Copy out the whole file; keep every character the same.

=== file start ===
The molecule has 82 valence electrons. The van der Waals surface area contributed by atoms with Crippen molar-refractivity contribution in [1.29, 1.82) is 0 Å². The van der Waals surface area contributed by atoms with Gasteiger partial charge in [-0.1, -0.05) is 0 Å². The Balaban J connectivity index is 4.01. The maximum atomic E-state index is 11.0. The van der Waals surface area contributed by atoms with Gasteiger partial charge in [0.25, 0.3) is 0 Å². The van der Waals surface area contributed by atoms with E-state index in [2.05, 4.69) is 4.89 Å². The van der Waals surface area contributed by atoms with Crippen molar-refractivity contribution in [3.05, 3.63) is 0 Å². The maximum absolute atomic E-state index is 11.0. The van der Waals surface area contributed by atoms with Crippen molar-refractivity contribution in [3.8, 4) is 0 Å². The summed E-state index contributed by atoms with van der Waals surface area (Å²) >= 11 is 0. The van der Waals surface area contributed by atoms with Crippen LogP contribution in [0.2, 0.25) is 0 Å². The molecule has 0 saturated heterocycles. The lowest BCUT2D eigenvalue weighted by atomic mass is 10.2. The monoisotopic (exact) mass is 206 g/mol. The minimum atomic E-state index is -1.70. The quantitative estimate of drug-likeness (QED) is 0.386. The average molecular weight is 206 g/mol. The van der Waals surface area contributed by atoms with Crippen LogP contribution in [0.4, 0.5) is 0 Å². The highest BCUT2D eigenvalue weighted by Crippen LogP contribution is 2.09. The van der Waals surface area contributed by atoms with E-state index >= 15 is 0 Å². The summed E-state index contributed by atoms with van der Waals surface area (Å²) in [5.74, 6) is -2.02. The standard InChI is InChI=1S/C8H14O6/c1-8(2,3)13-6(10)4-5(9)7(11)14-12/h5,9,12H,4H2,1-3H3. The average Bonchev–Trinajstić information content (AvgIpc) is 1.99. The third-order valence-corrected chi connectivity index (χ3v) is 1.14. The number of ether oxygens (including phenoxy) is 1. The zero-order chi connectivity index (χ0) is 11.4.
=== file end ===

The molecule has 82 valence electrons. The van der Waals surface area contributed by atoms with Crippen molar-refractivity contribution in [1.29, 1.82) is 0 Å². The van der Waals surface area contributed by atoms with Gasteiger partial charge in [-0.1, -0.05) is 0 Å². The Balaban J connectivity index is 4.01. The maximum atomic E-state index is 11.0. The van der Waals surface area contributed by atoms with Gasteiger partial charge in [0.25, 0.3) is 0 Å². The van der Waals surface area contributed by atoms with E-state index in [2.05, 4.69) is 4.89 Å². The van der Waals surface area contributed by atoms with Crippen molar-refractivity contribution in [3.05, 3.63) is 0 Å². The maximum absolute atomic E-state index is 11.0. The van der Waals surface area contributed by atoms with Crippen molar-refractivity contribution in [3.8, 4) is 0 Å². The summed E-state index contributed by atoms with van der Waals surface area (Å²) >= 11 is 0. The van der Waals surface area contributed by atoms with Crippen LogP contribution in [0.2, 0.25) is 0 Å². The molecule has 0 saturated heterocycles. The lowest BCUT2D eigenvalue weighted by atomic mass is 10.2. The monoisotopic (exact) mass is 206 g/mol. The minimum atomic E-state index is -1.70. The quantitative estimate of drug-likeness (QED) is 0.386. The average molecular weight is 206 g/mol. The van der Waals surface area contributed by atoms with Crippen LogP contribution in [0.4, 0.5) is 0 Å². The highest BCUT2D eigenvalue weighted by Crippen LogP contribution is 2.09. The van der Waals surface area contributed by atoms with E-state index >= 15 is 0 Å². The summed E-state index contributed by atoms with van der Waals surface area (Å²) in [5.74, 6) is -2.02. The standard InChI is InChI=1S/C8H14O6/c1-8(2,3)13-6(10)4-5(9)7(11)14-12/h5,9,12H,4H2,1-3H3. The average Bonchev–Trinajstić information content (AvgIpc) is 1.99. The third-order valence-corrected chi connectivity index (χ3v) is 1.14. The number of ether oxygens (including phenoxy) is 1. The zero-order chi connectivity index (χ0) is 11.4.